MAYBE IT’S JUST by chance that the paper has opened to this page and you are reading this review. Maybe you prayed that if God wanted you to see Oscar and Lucinda, then there would be a sign – like a review in this month’s Anglican Journal. If you have ever asked God to confirm a direction or decision by a sign, then you are ready to see director Gillian Armstrong’s film version of Peter Carey’s Booker prize-winning novel, Oscar and Lucinda.
This is a film about faith and temptation: Oscar (played by Ralph Fiennes) is a mid-1800s Church of England clergyman who is addicted to gambling. Whether it’s heads or tails, or the outcome of a horse race, or a hand of cards, he loves to figure it out, make a guess, and gamble. Oscar’s fascination with gambling begins when, as a child, he seeks a sign from God. He asks God to strike his father if he is not to follow his father’s directions. When his father appears with a gash in his leg, Oscar knows he’s on to something.
Convinced that he must leave the Plymouth Brethren, he draws a quadrant on a rock with the names of four denominations, seeking God’s will for where he should locate himself. He throws a rock over his shoulder and it lands on the Anglican square. Not pleased with this result, he throws the rock again and again: “Anglican, Anglican, Anglican.” So he leaves home, finds refuge in the rectory of the local Anglican priest and begins his journey towards ordination. It is while he is at seminary that he discovers gambling, and uses his considerable winnings at horse races to fund his education, giving to the poor anything he does not need.
The newly ordained Oscar meets Lucinda (played by Cate Blanchett) aboard a ship sailing from England to Australia. She seeks him out to confess that she is a compulsive gambler. Unable to keep his composure as she confesses her sin that is his as well, Oscar explodes with glee and, drawing from the philosophy of Pascal, argues that the whole enterprise of faith is a gamble – “We bet that there is a God, we bet our life on it!” It is when they land in Sydney that their lives take unexpected turns, leading to the construction of a glass church and the journey with the church to a small remote village in the Australian outback.
To reveal the conclusion of this film would be to spoil it. Suffice it to say that, after a horrendous overland journey, the glass church reaches its destination and Oscar and Lucinda’s lives are inexorably joined together – but not in a way that either had imagined.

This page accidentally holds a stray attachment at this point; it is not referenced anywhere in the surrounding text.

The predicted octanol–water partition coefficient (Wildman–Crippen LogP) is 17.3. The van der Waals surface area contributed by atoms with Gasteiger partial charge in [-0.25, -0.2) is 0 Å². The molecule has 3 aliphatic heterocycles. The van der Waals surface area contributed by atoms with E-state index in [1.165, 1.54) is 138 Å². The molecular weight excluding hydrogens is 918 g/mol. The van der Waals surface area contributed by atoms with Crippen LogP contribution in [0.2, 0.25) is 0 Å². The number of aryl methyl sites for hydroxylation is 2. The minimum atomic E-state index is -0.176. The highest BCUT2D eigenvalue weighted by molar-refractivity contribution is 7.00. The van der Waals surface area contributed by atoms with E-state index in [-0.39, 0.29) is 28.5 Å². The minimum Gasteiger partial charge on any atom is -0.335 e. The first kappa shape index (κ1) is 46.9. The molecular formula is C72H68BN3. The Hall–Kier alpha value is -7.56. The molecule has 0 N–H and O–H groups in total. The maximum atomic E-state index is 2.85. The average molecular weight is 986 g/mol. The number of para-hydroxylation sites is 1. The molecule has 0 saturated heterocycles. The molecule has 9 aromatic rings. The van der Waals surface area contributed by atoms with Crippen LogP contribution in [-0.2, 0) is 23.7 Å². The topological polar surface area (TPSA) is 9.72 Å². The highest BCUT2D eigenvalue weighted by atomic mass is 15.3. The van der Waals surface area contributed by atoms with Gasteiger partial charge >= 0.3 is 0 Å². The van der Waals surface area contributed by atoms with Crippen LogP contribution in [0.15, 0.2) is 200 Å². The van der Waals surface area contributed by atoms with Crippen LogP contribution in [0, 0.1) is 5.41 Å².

Ralph Fiennes disappears into the role of Oscar – he presents a childlike wonder at the world and a simple but powerful faith. Cate Blanchett is a delightful Lucinda – energetic, independent, strong and zany.
The story of the film is enough to keep you engaged, but the imagery is what stays with you and haunts you. The glass church floating down the river with Oscar inside makes a powerful picture. Beautifully photographed, it links together two archetypal images: church and water – and becomes a symbol of the church then and now. For in many ways, the church is transparent: people look to the church not so much to see buildings but how the lives of church members are shaped and changed by what the church believes. Often less than impressed with what they see, many dismiss the church as a bunch of hypocrites.
But Oscar and Lucinda invites you to reflect on the whole enterprise of faith, the search for signs, and the role of coincidence. It imagines that the purposes of God are deeper and more complex than we can know and that God can work through even our folly and sin to bring about new life and hope.
So whether you’re someone who has, at some time in your life, opened a Bible seeking God’s purpose for you, or someone who doubts the existence of God, you will find, in Oscar and Lucinda, a memorable and unsettling account of one man’s journey to his destiny. Quirky and offbeat, Oscar and Lucinda will delight and disturb all who come in contact with this story and give lots of food for thought for those attracted to the risk of faith.
Peter Elliott is dean of Christchurch Cathedral, Vancouver, and a member of the board of directors of the Vancouver Film Festival.